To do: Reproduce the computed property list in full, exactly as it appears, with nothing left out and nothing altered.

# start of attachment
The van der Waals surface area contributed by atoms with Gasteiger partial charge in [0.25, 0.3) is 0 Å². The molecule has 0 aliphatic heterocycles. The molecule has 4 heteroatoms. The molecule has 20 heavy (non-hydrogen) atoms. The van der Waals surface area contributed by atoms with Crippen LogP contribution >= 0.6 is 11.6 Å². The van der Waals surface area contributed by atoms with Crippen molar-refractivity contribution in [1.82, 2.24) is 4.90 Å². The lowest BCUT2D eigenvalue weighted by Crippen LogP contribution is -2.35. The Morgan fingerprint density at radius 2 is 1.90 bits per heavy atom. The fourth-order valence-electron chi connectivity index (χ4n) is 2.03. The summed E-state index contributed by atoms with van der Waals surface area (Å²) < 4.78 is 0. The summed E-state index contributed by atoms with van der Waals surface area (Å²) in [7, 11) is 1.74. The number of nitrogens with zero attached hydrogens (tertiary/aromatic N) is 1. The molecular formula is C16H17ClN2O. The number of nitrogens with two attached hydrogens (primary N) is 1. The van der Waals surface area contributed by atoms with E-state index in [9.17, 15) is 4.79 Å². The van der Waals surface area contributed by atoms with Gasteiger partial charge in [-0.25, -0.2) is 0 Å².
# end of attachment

The van der Waals surface area contributed by atoms with Gasteiger partial charge in [0.25, 0.3) is 0 Å². The molecule has 0 aliphatic heterocycles. The molecule has 4 heteroatoms. The molecule has 20 heavy (non-hydrogen) atoms. The van der Waals surface area contributed by atoms with Crippen LogP contribution >= 0.6 is 11.6 Å². The van der Waals surface area contributed by atoms with Crippen molar-refractivity contribution in [1.82, 2.24) is 4.90 Å². The lowest BCUT2D eigenvalue weighted by Crippen LogP contribution is -2.35. The Morgan fingerprint density at radius 2 is 1.90 bits per heavy atom. The fourth-order valence-electron chi connectivity index (χ4n) is 2.03. The summed E-state index contributed by atoms with van der Waals surface area (Å²) < 4.78 is 0. The summed E-state index contributed by atoms with van der Waals surface area (Å²) in [7, 11) is 1.74. The number of nitrogens with zero attached hydrogens (tertiary/aromatic N) is 1. The molecular formula is C16H17ClN2O. The number of nitrogens with two attached hydrogens (primary N) is 1. The van der Waals surface area contributed by atoms with E-state index in [9.17, 15) is 4.79 Å². The van der Waals surface area contributed by atoms with Gasteiger partial charge in [-0.25, -0.2) is 0 Å².